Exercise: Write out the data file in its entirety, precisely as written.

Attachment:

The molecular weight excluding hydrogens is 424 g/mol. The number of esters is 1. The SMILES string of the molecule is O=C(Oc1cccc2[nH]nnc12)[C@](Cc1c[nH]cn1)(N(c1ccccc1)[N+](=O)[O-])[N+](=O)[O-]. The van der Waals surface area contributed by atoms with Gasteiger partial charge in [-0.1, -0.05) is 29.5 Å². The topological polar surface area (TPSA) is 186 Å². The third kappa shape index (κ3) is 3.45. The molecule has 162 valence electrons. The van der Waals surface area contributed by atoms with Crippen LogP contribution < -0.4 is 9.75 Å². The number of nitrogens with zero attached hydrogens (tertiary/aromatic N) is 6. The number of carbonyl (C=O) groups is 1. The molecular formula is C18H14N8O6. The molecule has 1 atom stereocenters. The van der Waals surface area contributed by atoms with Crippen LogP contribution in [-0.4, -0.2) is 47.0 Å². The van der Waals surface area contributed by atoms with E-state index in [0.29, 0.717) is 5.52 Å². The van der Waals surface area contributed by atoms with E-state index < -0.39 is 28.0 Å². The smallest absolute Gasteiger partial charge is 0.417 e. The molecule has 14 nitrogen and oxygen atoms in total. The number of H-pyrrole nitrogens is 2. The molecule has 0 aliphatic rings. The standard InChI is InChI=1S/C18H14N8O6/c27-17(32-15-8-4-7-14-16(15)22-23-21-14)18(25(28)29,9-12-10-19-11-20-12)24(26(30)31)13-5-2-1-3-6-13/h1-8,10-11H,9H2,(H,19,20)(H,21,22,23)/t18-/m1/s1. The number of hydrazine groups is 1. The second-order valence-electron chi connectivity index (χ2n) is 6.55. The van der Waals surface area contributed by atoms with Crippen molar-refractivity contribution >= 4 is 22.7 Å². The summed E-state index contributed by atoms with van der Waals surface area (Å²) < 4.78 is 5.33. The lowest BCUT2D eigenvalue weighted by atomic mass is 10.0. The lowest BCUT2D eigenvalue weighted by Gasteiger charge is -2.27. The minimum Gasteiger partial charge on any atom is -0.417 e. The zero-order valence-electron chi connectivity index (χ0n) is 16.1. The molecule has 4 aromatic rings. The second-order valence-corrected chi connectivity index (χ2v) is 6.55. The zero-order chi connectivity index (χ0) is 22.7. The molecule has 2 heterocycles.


The molecular weight excluding hydrogens is 424 g/mol. The number of esters is 1. The SMILES string of the molecule is O=C(Oc1cccc2[nH]nnc12)[C@](Cc1c[nH]cn1)(N(c1ccccc1)[N+](=O)[O-])[N+](=O)[O-]. The van der Waals surface area contributed by atoms with Gasteiger partial charge in [-0.1, -0.05) is 29.5 Å². The topological polar surface area (TPSA) is 186 Å². The third kappa shape index (κ3) is 3.45. The molecule has 162 valence electrons. The van der Waals surface area contributed by atoms with Crippen LogP contribution < -0.4 is 9.75 Å². The number of nitrogens with zero attached hydrogens (tertiary/aromatic N) is 6. The number of carbonyl (C=O) groups is 1. The molecular formula is C18H14N8O6. The molecule has 1 atom stereocenters. The van der Waals surface area contributed by atoms with Crippen LogP contribution in [-0.4, -0.2) is 47.0 Å². The van der Waals surface area contributed by atoms with E-state index in [0.29, 0.717) is 5.52 Å². The van der Waals surface area contributed by atoms with E-state index < -0.39 is 28.0 Å². The smallest absolute Gasteiger partial charge is 0.417 e. The molecule has 14 nitrogen and oxygen atoms in total. The number of H-pyrrole nitrogens is 2. The molecule has 0 aliphatic rings. The standard InChI is InChI=1S/C18H14N8O6/c27-17(32-15-8-4-7-14-16(15)22-23-21-14)18(25(28)29,9-12-10-19-11-20-12)24(26(30)31)13-5-2-1-3-6-13/h1-8,10-11H,9H2,(H,19,20)(H,21,22,23)/t18-/m1/s1. The number of hydrazine groups is 1. The second-order valence-electron chi connectivity index (χ2n) is 6.55. The van der Waals surface area contributed by atoms with Crippen molar-refractivity contribution >= 4 is 22.7 Å². The summed E-state index contributed by atoms with van der Waals surface area (Å²) < 4.78 is 5.33. The lowest BCUT2D eigenvalue weighted by atomic mass is 10.0. The lowest BCUT2D eigenvalue weighted by Gasteiger charge is -2.27. The minimum Gasteiger partial charge on any atom is -0.417 e. The zero-order valence-electron chi connectivity index (χ0n) is 16.1. The molecule has 4 aromatic rings. The second-order valence-corrected chi connectivity index (χ2v) is 6.55. The zero-order chi connectivity index (χ0) is 22.7. The molecule has 2 heterocycles.